It is an erroneous assumption that if one has been practicing asana, all your aches and pains, and diseases are cured. How can years of compromised dietary habits, sedentary lifestyle, genetic predispositon – disappear with just a weekly yoga class?

Now, in my fifties, inspite of regular asana practice, I wake up each morning quite stiff. Genetic predisposition of arthritis or process of aging – or both? Don’t expect me to touch my toes without warming up the hips, hamstrings, knees and lower back. Still, it is because of the ‘right’ warm-up asanas with props each morning that I am able to bend safely – to get down to my toes.

Recently, I began warming up at home before I teach a class, and then some more with my students – especially if I have to teach an early morning class. While some are blessed with flexibility and strength, others clearly aren’t. For those who aren’t, warm up asanas provide a sure way to initiate movements with care and confidence.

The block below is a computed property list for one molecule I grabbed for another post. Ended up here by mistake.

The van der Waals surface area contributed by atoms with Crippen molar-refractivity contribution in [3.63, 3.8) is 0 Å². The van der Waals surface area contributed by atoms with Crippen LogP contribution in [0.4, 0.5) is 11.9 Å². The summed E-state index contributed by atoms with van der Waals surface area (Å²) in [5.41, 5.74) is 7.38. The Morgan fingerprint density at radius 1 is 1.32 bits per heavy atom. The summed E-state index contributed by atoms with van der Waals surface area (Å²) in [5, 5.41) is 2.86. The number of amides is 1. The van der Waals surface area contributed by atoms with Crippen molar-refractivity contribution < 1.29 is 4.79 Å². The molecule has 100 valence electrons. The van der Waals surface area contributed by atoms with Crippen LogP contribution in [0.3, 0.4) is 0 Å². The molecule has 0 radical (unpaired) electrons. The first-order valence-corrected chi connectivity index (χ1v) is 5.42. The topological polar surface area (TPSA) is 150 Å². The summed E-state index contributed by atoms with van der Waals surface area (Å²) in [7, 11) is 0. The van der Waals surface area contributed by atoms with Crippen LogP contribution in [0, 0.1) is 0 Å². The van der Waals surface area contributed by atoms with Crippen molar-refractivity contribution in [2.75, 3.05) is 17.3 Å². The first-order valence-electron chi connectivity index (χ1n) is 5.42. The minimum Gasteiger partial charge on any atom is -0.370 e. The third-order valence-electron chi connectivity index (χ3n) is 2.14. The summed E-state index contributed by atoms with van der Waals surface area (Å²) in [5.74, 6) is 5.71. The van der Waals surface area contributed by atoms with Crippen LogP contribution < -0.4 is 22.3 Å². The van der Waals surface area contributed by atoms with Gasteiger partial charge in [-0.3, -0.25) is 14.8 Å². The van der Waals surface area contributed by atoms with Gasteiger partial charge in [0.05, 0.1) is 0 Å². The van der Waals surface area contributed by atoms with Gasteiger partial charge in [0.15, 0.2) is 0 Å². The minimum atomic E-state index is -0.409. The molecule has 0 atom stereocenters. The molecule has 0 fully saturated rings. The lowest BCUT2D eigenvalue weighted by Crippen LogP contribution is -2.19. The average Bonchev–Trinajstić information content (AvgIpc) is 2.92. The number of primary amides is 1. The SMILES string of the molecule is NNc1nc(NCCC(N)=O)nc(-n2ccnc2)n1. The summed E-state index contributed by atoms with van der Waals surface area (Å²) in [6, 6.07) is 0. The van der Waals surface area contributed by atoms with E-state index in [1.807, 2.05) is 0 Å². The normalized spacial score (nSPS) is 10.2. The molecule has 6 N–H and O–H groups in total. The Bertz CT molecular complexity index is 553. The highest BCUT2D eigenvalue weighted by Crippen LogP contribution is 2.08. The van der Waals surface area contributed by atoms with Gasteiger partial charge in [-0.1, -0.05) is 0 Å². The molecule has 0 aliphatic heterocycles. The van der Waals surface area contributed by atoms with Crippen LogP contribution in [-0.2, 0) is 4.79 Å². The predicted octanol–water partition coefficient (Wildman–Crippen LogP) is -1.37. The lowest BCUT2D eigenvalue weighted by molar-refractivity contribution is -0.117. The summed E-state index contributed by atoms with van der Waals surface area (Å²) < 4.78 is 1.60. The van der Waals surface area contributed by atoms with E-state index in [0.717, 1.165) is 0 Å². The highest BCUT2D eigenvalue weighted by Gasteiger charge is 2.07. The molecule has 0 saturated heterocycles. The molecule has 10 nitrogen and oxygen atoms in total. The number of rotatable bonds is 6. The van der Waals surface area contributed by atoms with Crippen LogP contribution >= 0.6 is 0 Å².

I realized that cutting down on warm ups to accommodate ‘difficult’ poses – whether to remove the boredom factor or to prove to my ego that I can still teach like other teachers is completely futile. Asana done correctly is not a competition, even with myself. Each of us needs to honor our bodies by acknowledging the aging process. Adjusting our asana practices with proper warm up, keeping in mind aging and other health related changes is simply a logical choice. A big part of mastery in practicing asana lies in sensing just how far to move into a stretch. Priority is to learn how to stay injury free so I can keep myself and my students practicing asanas safely well into our seventies.